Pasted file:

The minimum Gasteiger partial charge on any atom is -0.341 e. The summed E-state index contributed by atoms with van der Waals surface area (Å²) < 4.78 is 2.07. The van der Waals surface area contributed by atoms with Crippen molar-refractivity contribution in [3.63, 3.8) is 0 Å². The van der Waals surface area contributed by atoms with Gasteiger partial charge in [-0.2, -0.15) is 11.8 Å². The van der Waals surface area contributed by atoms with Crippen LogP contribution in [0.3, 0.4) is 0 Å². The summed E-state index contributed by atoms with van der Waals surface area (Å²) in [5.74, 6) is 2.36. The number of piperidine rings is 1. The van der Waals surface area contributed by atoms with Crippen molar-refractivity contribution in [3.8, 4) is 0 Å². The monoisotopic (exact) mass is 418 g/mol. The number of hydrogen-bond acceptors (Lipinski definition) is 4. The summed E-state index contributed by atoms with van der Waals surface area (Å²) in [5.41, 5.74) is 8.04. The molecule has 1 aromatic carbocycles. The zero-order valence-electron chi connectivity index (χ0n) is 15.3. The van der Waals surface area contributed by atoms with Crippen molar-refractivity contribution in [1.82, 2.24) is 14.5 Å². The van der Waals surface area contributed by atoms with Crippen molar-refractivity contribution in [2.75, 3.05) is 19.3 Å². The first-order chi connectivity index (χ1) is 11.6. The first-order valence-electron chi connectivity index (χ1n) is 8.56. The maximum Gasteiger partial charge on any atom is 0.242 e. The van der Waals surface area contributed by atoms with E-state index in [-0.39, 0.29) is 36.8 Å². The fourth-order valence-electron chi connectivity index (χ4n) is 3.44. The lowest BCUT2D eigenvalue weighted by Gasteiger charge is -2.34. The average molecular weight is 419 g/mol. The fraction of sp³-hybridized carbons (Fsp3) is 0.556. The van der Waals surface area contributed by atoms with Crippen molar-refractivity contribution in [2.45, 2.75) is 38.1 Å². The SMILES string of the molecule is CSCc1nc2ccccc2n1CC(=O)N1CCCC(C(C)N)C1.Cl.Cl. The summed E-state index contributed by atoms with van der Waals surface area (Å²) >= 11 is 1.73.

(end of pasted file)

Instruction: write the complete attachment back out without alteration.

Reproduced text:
The minimum Gasteiger partial charge on any atom is -0.341 e. The summed E-state index contributed by atoms with van der Waals surface area (Å²) < 4.78 is 2.07. The van der Waals surface area contributed by atoms with Crippen molar-refractivity contribution in [3.63, 3.8) is 0 Å². The van der Waals surface area contributed by atoms with Gasteiger partial charge in [-0.2, -0.15) is 11.8 Å². The van der Waals surface area contributed by atoms with Crippen LogP contribution in [0.3, 0.4) is 0 Å². The summed E-state index contributed by atoms with van der Waals surface area (Å²) in [5.74, 6) is 2.36. The number of piperidine rings is 1. The van der Waals surface area contributed by atoms with Crippen molar-refractivity contribution in [3.8, 4) is 0 Å². The monoisotopic (exact) mass is 418 g/mol. The number of hydrogen-bond acceptors (Lipinski definition) is 4. The summed E-state index contributed by atoms with van der Waals surface area (Å²) in [5.41, 5.74) is 8.04. The molecule has 1 aromatic carbocycles. The zero-order valence-electron chi connectivity index (χ0n) is 15.3. The van der Waals surface area contributed by atoms with Crippen molar-refractivity contribution in [1.82, 2.24) is 14.5 Å². The van der Waals surface area contributed by atoms with Crippen molar-refractivity contribution in [2.75, 3.05) is 19.3 Å². The first-order chi connectivity index (χ1) is 11.6. The first-order valence-electron chi connectivity index (χ1n) is 8.56. The maximum Gasteiger partial charge on any atom is 0.242 e. The van der Waals surface area contributed by atoms with E-state index in [-0.39, 0.29) is 36.8 Å². The fourth-order valence-electron chi connectivity index (χ4n) is 3.44. The lowest BCUT2D eigenvalue weighted by Gasteiger charge is -2.34. The average molecular weight is 419 g/mol. The fraction of sp³-hybridized carbons (Fsp3) is 0.556. The van der Waals surface area contributed by atoms with Crippen molar-refractivity contribution in [2.45, 2.75) is 38.1 Å². The SMILES string of the molecule is CSCc1nc2ccccc2n1CC(=O)N1CCCC(C(C)N)C1.Cl.Cl. The summed E-state index contributed by atoms with van der Waals surface area (Å²) >= 11 is 1.73.